US is responsible for bomb-sniffing dogs’ horrible deaths
Zoe looks happy in the photo. It’s almost as if she’s smiling, her mouth wide open, tongue hanging out, ears up and alert. That’s how dogs should look. Carefree. Zoe no longer is with us, unfortunately. And she didn’t have a peaceful end.
The Belgian Malinois died of heat stroke. It’s a terrible way to go. She essentially baked to death. She deserved better. She was 2.
What’s especially sad is Zoe wasn’t just any dog. She was trained by the U.S. government to detect explosives and was sent to the Middle East to fight terrorism.
She died in July 2017, nine months after she was given to authorities in Jordan, a country that had a history of failing to care for bomb-sniffing dogs it received from the U.S.
At least 10 canines died from medical problems between 2008 and 2016, and others lived in unhealthy conditions in Jordan, according to an audit by the Department of State’s inspector general.
The audit describes the canine program in Jordan as being in “dire straits.” Yet the U.S. continued to train dogs, at taxpayers’ expense, and send them there.
This is disturbing on several levels. I’m a dog lover. I get frustrated when I see dogs that aren’t taken care of. Owners have an obligation to keep their dogs healthy. That goes for people like me who keep dogs as pets, and for the government that uses them to catch terrorists.
It’s shocking to see photos of government-trained bomb sniffing dogs that are grungy and gaunt. The inspector general’s report includes several.
Three show emaciated dogs, their ribs visible through their fur. One shows a dog with toenails so long that its paw looks like Freddy Krueger’s hand. Another shows a dog with engorged ticks on its ear. Yet another shows a kennel with an empty water bowl sitting amid dirt and feces.
This is bigger than just economics but you also can’t ignore the cost. The audit says millions have been spent on this program. Mentors working to enhance Jordan’s program are expected to cost $1.5 million over three years.
As of last September, between 163 and 189 explosive detecting dogs were working in 10 countries, most of them in the Middle East. At the time, U.S. authorities did not hold those nations to any formal “standards of care.”
As a result, there were no assurances that those countries kept the dogs healthy enough to perform their roles of finding explosives and preventing terrorism, the inspector general said.
Guidelines were implemented during the investigation, which started in May 2018.
Hopefully, that will prevent what happened to Zoe from happening to other dogs. She wasn’t the only recent casualty.
Around the time she perished, another Belgian Malinois, Mencey, arrived in Jordan. Less than a year later, Mencey became severely ill due to a tick-borne disease. He was sent back to the states, where he was diagnosed with a second illness that caused renal failure. He was euthanized. Mencey was 3.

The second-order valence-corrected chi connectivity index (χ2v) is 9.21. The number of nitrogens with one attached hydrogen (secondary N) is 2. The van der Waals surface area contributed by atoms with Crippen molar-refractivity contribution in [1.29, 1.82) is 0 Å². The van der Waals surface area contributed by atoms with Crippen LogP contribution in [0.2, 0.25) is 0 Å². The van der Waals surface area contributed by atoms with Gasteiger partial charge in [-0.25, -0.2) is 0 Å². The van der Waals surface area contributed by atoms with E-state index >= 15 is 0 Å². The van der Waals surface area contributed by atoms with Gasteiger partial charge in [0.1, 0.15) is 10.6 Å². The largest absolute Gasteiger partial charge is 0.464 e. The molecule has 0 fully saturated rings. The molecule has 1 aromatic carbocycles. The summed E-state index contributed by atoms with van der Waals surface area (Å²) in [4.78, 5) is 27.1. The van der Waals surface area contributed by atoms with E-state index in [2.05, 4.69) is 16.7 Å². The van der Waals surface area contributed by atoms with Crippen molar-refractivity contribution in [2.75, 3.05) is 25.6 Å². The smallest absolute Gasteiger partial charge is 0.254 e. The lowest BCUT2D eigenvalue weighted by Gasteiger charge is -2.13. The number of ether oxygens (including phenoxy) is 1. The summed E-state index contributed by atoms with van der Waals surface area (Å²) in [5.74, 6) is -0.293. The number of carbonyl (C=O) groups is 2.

Mencey’s condition prompted the U.S. to send a veterinary team, at a cost of $540,000, to Jordan to give the dogs preventative medicine and collars to protect them from fleas and ticks. The team provided 10 test kits for Jordanian personnel to test dogs for disease, but the kits were not used or went missing.
That team may have saved the life of at least one dog, though.
They found that Athena, a 2-year-old female Belgian Malinois, appeared to be “severely emaciated” and was living in a filthy kennel. She was returned to the U.S. and recovered.
American authorities are supposed to check on these dogs periodically, but there is no standard schedule, according to the audit. As a result, there is a lack of information about them, in some cases including how many still are working.
Records that were available of visits since 2015 showed dogs were well cared for in Lebanon and Bahrain; were overweight and had skin issues in Indonesia; and were overweight but well cared for in Morocco. There were no records of welfare checks being made on dogs in Mexico.
The worst problems were found in Jordan in 2016. The audit said kennels were not maintained to prevent the spread of disease, and medical care was inadequate. At least 20 dogs were found to be of retirement age but still were working. Several had hip dysplasia and arthritis and had “lost the will to work.”
Dogs were overworked, searching large numbers of vehicles, and lacked proper shelter, sanitation and care. One official said several dogs had died of heat exhaustion.
The Department of State responded to the findings by sending trainers to Jordan in 2016, but the inspector general said it still has concerns. It recommended the U.S. stop sending dogs to Jordan until there is a “sufficient sustainability plan in place to ensure their health and welfare.”
The bureaus of Diplomatic Security and Counterterrorism rejected that recommendation. They said that would hurt Jordan’s efforts to fight terrorism. They said the dogs are a necessary part of “national security related efforts focused on protecting American interests.”
The American interests include these dogs. They deserve to be treated better.
Bomb-sniffing dogs Athena, left, and Zoe were trained by the U.S. government and given to Jordan to fight terrorism. Both were neglected during their service there, according to an audit, and Zoe died of heat stroke.